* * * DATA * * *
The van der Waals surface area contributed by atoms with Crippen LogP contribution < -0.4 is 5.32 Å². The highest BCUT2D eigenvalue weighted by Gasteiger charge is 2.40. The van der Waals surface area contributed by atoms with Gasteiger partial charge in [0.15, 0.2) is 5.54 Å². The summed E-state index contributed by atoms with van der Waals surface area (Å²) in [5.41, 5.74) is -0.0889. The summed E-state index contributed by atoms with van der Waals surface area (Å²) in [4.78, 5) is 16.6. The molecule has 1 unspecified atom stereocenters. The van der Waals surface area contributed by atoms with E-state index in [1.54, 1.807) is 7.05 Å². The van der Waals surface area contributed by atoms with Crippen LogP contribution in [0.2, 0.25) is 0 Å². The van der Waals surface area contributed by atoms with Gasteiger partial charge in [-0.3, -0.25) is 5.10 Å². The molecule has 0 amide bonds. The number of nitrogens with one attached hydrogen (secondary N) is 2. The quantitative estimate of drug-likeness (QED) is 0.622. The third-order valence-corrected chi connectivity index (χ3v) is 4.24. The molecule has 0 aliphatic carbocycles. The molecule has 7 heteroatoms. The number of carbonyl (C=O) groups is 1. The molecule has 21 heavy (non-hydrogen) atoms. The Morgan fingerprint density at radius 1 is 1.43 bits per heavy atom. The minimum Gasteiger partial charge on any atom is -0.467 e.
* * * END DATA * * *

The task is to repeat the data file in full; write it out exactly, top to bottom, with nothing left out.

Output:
The van der Waals surface area contributed by atoms with Crippen LogP contribution < -0.4 is 5.32 Å². The highest BCUT2D eigenvalue weighted by Gasteiger charge is 2.40. The van der Waals surface area contributed by atoms with Gasteiger partial charge in [0.15, 0.2) is 5.54 Å². The summed E-state index contributed by atoms with van der Waals surface area (Å²) in [5.41, 5.74) is -0.0889. The summed E-state index contributed by atoms with van der Waals surface area (Å²) in [4.78, 5) is 16.6. The molecule has 1 unspecified atom stereocenters. The van der Waals surface area contributed by atoms with E-state index in [1.54, 1.807) is 7.05 Å². The van der Waals surface area contributed by atoms with Crippen LogP contribution in [0.2, 0.25) is 0 Å². The van der Waals surface area contributed by atoms with Gasteiger partial charge in [-0.3, -0.25) is 5.10 Å². The molecule has 0 amide bonds. The number of nitrogens with one attached hydrogen (secondary N) is 2. The quantitative estimate of drug-likeness (QED) is 0.622. The third-order valence-corrected chi connectivity index (χ3v) is 4.24. The molecule has 0 aliphatic carbocycles. The molecule has 7 heteroatoms. The number of carbonyl (C=O) groups is 1. The molecule has 21 heavy (non-hydrogen) atoms. The Morgan fingerprint density at radius 1 is 1.43 bits per heavy atom. The minimum Gasteiger partial charge on any atom is -0.467 e.